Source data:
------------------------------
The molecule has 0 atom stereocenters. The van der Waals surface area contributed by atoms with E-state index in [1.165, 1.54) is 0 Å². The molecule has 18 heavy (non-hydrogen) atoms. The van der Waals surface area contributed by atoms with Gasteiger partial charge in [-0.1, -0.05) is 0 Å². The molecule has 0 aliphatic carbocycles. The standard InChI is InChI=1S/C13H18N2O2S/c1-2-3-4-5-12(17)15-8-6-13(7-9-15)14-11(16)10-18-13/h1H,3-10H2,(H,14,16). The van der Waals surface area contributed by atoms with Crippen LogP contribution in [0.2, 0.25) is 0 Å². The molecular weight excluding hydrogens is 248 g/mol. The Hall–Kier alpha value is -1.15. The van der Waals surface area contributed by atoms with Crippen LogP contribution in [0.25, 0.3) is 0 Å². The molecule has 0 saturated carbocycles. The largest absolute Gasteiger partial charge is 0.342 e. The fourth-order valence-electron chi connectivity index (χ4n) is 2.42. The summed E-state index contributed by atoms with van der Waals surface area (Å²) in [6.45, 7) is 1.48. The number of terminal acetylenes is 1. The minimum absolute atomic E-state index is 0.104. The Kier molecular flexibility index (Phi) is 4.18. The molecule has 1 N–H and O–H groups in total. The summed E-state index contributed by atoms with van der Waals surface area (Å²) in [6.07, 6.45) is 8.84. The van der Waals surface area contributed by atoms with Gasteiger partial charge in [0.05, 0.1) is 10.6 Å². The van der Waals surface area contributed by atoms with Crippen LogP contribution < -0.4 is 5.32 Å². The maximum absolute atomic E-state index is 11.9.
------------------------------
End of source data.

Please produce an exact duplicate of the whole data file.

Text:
The molecule has 0 atom stereocenters. The van der Waals surface area contributed by atoms with E-state index in [1.165, 1.54) is 0 Å². The molecule has 18 heavy (non-hydrogen) atoms. The van der Waals surface area contributed by atoms with Gasteiger partial charge in [-0.1, -0.05) is 0 Å². The molecule has 0 aliphatic carbocycles. The standard InChI is InChI=1S/C13H18N2O2S/c1-2-3-4-5-12(17)15-8-6-13(7-9-15)14-11(16)10-18-13/h1H,3-10H2,(H,14,16). The van der Waals surface area contributed by atoms with Crippen LogP contribution in [0.2, 0.25) is 0 Å². The molecular weight excluding hydrogens is 248 g/mol. The Hall–Kier alpha value is -1.15. The van der Waals surface area contributed by atoms with Crippen LogP contribution in [0.25, 0.3) is 0 Å². The molecule has 0 saturated carbocycles. The largest absolute Gasteiger partial charge is 0.342 e. The fourth-order valence-electron chi connectivity index (χ4n) is 2.42. The summed E-state index contributed by atoms with van der Waals surface area (Å²) in [6.45, 7) is 1.48. The number of terminal acetylenes is 1. The minimum absolute atomic E-state index is 0.104. The Kier molecular flexibility index (Phi) is 4.18. The molecule has 1 N–H and O–H groups in total. The summed E-state index contributed by atoms with van der Waals surface area (Å²) in [6.07, 6.45) is 8.84. The van der Waals surface area contributed by atoms with Gasteiger partial charge in [0.05, 0.1) is 10.6 Å². The van der Waals surface area contributed by atoms with Crippen LogP contribution < -0.4 is 5.32 Å². The maximum absolute atomic E-state index is 11.9.